Everyone knows that we must control our tendency to rivalrous or mimetic violence. Everyone is also interested in the origin of the mimetic phenomenon of human language. To engage in “originary thinking,” that is, to create a minimal model of our origin consonant with the subsequent history of human culture, is to think the connection between these two forms of mimesis: the creature that uses language evolved from creatures that did not because language was a revolutionary new means for preventing violence.

There are two dominant points of view on the subject of human origins: those who prefer the Bible to Darwin and those who prefer Darwin to the Bible. Either we attribute the specialness of humans to God’s unfathomable will, or we deny it altogether. The believers are right to insist that human evolution is irreducible to its biological component. But my idea of a living faith is one that doesn’t fall back on the lazy cliche of “God’s will” but seeks to understand its purposes.

When Princess Diana died, I was moved to try to explain why it is that so many people identify with celebrities who possess far more wealth and fame than they. This identification would be inexplicable if it were simply a one-on-one relationship, but it is not. One identifies with Princess Di as a weapon against more immediate rivals. The lady next door has a diamond ring, but it’s not as big as Princess Di’s. You may be smarter than I, but Einstein is smarter than you. Although motivated by resentment rather than charity, compensatory identification with celebrities performs the socially useful function of reducing the overall intensity of mimetic rivalry.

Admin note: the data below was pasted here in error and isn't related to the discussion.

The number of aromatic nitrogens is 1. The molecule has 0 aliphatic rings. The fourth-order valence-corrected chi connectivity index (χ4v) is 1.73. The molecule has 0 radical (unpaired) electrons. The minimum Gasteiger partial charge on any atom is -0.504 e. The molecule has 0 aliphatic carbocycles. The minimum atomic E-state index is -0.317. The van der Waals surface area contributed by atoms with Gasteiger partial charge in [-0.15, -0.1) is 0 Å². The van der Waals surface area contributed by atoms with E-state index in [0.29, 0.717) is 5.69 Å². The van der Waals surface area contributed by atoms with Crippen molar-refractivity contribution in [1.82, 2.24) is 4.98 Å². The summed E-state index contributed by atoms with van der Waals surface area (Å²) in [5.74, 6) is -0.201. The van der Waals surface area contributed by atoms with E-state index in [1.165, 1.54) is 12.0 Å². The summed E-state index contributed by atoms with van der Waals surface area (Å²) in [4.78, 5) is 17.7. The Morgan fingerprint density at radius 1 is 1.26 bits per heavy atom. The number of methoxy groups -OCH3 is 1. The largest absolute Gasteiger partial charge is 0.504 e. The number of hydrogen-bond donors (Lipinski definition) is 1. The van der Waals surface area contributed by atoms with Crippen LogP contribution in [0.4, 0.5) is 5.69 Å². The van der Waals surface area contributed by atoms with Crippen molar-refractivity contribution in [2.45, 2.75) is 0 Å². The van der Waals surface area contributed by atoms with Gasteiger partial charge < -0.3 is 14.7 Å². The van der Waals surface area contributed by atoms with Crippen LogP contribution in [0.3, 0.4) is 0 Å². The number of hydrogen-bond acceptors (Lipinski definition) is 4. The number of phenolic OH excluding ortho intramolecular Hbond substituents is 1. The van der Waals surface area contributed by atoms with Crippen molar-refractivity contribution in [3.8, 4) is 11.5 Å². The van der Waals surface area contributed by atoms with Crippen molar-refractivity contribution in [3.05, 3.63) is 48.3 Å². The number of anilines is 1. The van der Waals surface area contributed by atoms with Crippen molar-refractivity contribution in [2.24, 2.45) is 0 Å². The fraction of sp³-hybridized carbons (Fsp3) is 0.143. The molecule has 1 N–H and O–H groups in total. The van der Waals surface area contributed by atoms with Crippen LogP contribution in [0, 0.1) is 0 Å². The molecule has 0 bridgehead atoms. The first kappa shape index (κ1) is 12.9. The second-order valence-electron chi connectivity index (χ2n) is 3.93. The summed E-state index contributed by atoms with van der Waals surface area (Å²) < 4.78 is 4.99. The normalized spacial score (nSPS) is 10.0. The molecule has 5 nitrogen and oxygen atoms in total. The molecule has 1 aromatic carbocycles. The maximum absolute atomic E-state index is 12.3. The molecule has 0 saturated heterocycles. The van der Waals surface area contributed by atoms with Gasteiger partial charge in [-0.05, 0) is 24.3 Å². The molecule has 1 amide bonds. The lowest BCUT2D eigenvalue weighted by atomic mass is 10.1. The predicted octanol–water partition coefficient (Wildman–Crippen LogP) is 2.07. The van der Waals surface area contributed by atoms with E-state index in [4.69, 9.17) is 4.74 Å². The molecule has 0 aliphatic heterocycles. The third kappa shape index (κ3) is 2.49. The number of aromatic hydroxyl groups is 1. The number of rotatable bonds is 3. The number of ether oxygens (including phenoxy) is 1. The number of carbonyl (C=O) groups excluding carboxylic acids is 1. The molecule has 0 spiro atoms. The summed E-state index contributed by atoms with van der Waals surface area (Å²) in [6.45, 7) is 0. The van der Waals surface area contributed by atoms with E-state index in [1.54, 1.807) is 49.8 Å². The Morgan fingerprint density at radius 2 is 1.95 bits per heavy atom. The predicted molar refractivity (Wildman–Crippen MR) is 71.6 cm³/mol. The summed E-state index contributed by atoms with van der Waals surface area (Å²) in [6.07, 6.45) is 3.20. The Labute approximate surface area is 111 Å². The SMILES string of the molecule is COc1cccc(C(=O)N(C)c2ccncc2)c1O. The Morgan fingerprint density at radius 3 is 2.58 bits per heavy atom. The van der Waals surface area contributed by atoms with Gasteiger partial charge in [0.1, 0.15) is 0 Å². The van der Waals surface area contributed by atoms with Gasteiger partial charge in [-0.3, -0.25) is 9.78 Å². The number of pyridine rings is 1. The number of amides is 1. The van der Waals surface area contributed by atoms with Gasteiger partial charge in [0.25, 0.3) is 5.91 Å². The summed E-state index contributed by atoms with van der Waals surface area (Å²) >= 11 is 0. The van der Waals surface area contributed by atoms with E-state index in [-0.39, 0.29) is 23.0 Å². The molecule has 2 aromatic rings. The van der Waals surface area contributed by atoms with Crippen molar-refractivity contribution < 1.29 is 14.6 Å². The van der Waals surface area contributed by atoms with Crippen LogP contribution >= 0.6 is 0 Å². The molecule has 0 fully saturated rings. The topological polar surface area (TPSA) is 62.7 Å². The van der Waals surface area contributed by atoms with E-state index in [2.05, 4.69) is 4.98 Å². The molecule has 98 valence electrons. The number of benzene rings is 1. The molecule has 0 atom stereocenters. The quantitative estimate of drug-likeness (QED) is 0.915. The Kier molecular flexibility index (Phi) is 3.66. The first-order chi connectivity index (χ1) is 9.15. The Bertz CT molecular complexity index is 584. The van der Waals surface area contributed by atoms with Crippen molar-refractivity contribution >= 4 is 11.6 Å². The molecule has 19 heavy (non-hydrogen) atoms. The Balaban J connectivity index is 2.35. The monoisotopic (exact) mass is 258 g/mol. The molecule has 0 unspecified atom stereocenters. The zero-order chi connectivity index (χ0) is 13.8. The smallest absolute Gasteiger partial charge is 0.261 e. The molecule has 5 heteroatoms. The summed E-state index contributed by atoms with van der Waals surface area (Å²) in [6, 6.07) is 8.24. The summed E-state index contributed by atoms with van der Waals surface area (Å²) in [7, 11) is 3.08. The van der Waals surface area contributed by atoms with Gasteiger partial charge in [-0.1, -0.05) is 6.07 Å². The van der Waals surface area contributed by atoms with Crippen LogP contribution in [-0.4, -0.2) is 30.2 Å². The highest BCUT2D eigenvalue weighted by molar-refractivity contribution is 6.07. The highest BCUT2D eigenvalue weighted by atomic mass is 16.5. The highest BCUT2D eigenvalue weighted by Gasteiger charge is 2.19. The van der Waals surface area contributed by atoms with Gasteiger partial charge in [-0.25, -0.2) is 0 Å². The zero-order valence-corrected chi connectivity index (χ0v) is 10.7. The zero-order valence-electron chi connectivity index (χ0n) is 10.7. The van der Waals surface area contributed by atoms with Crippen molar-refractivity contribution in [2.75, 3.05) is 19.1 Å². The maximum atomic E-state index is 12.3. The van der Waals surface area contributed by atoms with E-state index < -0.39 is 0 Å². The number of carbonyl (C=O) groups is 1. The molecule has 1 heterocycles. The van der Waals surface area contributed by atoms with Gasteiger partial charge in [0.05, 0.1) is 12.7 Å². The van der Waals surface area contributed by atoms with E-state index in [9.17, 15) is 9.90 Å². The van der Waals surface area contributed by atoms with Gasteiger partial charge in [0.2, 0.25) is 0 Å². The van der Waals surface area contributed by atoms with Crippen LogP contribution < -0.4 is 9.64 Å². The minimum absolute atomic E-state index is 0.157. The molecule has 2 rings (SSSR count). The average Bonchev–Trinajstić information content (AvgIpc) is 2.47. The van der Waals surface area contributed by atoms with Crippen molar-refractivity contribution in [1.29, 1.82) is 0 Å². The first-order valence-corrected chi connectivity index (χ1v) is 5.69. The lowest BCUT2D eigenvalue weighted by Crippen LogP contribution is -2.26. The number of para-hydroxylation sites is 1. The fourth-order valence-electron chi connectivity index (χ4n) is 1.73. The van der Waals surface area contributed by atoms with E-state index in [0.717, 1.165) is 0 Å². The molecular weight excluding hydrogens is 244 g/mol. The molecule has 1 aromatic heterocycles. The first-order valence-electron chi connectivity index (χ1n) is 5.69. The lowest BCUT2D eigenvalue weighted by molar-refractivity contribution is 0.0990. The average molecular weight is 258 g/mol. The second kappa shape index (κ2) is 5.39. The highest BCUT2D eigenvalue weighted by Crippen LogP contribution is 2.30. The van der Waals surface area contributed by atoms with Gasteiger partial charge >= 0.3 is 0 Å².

Identification with a distant, superior figure was not always confined to our superficial and voluntary relationship with celebrities. When kings and emperors ruled, their central position made them both loved and hated, indeed, beyond being loved or hated in the normal sense of the term. As a super-celebrity, the king acted as society’s mediator, diverting to himself the rivalrous tensions between its members. The ruler was the last worldly hope of the downtrodden; the victim of injustice would typically refuse against all reason to believe that the Tsar, or even Stalin, could have had any part in his misfortune. Generative Anthropology teaches us that this diversionary role is not a fortuitous benefit of kingship but the fundamental structure of the social order. Although lacking any power over our lives, the modern celebrity, like the rulers of the past, diverts toward the center the rivalrous energies of the periphery.

But from the practice of “sacrificial kingships” to our current affinity for presidential scandal, the place of the throne is also the place of the sacrificial altar; the central figure is a powerless victim as much as the holder of power. At the origin, sacred victim and sacred divinity are alternate faces of a single Being. The most significant of all ethical evolutions is the one that leads from identification with the community’s sacrificial power vested in its ruler to identification with the victim as the originary mediator of this power. Although elements of the demystification of sacrifice are present in all the higher religions, notably in Buddhism with its doctrine of withdrawal from the world of violent desire, the Judeo-Christiantradition’s moral analysis is more precise–as witness the “globalization” of the Western exchange system. The most profound intuition of Christianity is that the power of kings–and of celebrities–derives from the community’s focusing of its mimetic violence on the sacrificial victim. But to implement this intuition in social institutions is a lengthy and still incomplete historical process.